Claude Gordon and Herbert L. Clarke are two of the most significant names in brass playing history. They both enjoyed exceptional playing careers, authored books, designed instruments and had an enormous impact on professional brass players in their private teaching and through their books. Claude studied with Clarke ten years after moving the Los Angeles from Montana in the middle of the 1930s Great Depression. The content of their teaching was identical.
Claude Gordon and Herbert L. Clarke
The identical content is clearly seen when looking at the seven basic items as listed by Herbert L. Clarke in Setting Up Drills and the same items listed in Claude Gordon’s Systematic Approach. These items focus on the mechanics of playing a brass instrument and not a style of music. In my ten years as a student with Claude I never heard him say he would make a student into a particular kind of musician, just simply that he would show them how to play correctly.
As stated in the previous article, Claude reasoned that because the laws of nature don’t change we can understand and eliminate worry from our playing. Claude also believed that every student was capable of becoming a great player if they practice correctly and persevere. These fundamentals, as simple as they are, can be the source of eliminating worry while developing greater skill.
Each of the seven items interact with each other. These are the primary things that make brass playing work. Some err in making secondary items into primary items. Others misunderstand one or more of these items. If they all function correctly the player will be able to obtain the maximum skill.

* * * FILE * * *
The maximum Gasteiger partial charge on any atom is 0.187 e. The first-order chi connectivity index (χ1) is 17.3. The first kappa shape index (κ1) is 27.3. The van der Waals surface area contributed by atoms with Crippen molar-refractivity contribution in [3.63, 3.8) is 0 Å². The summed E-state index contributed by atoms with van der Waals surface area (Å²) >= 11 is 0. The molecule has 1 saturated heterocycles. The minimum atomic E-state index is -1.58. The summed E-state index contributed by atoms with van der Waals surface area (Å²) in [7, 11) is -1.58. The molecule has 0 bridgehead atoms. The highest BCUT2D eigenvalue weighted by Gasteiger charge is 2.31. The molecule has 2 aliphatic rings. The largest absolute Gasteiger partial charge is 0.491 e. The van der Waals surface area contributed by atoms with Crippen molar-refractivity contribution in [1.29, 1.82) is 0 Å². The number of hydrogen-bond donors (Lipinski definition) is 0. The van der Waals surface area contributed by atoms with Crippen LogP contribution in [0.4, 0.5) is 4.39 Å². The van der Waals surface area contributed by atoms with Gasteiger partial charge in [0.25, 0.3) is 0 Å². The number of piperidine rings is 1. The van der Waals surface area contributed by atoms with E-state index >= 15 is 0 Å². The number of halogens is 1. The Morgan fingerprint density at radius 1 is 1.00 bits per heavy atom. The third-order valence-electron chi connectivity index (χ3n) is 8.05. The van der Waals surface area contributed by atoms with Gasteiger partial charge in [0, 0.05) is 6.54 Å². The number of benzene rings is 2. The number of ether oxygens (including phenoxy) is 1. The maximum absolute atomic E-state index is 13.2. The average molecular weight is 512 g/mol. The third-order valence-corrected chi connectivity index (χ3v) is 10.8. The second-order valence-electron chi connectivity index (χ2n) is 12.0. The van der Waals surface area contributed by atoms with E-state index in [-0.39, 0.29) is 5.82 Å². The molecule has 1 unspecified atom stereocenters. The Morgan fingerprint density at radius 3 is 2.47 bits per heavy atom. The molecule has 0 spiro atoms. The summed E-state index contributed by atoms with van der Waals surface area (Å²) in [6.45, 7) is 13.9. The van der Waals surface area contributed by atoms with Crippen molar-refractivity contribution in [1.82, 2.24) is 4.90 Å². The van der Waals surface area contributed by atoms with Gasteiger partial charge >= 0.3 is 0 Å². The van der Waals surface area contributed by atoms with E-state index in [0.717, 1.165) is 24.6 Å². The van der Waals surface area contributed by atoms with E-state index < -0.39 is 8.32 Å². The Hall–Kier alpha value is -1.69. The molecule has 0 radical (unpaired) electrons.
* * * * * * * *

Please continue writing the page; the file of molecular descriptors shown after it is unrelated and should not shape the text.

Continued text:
1. Wind Power
Wind power refers to the strength behind the blowing. Strength must be developed before control. Therefore, at first you must not play too soft. Extremely soft playing takes just as much power, but more control. This comes later. If not, you will have neither power nor control. Compare a train to a car traveling at the same slow speed. The train has much more power behind it despite the slow speed. Wind power is like that.
Correct breathing involves correct posture and taking a full breath every time you begin. Claude said, “Big Breath, Chest Up.” If your chest drops you lose power. It is now known that diaphragmatic breathing is a misnomer and the cause of much confusion in brass playing (See Brass Playing Is No Harder Than Deep Breathing by Claude Gordon, p. 16-17).
2. The Tongue
The tongue does much more than just articulation. It must first be understood that the tongue controls the velocity of the air coming out of the mouth. When going higher the tongue rises and moves forward into an arched position, as in pronouncing an “Eee” vowel sound. When descending, the tongue flattens into an “Aww” vowel. Claude’s term “Tongue Level” means that for every single pitch the tongue has a specific level or shape in the mouth. High velocity air causes the lips to vibrate faster and produce high notes.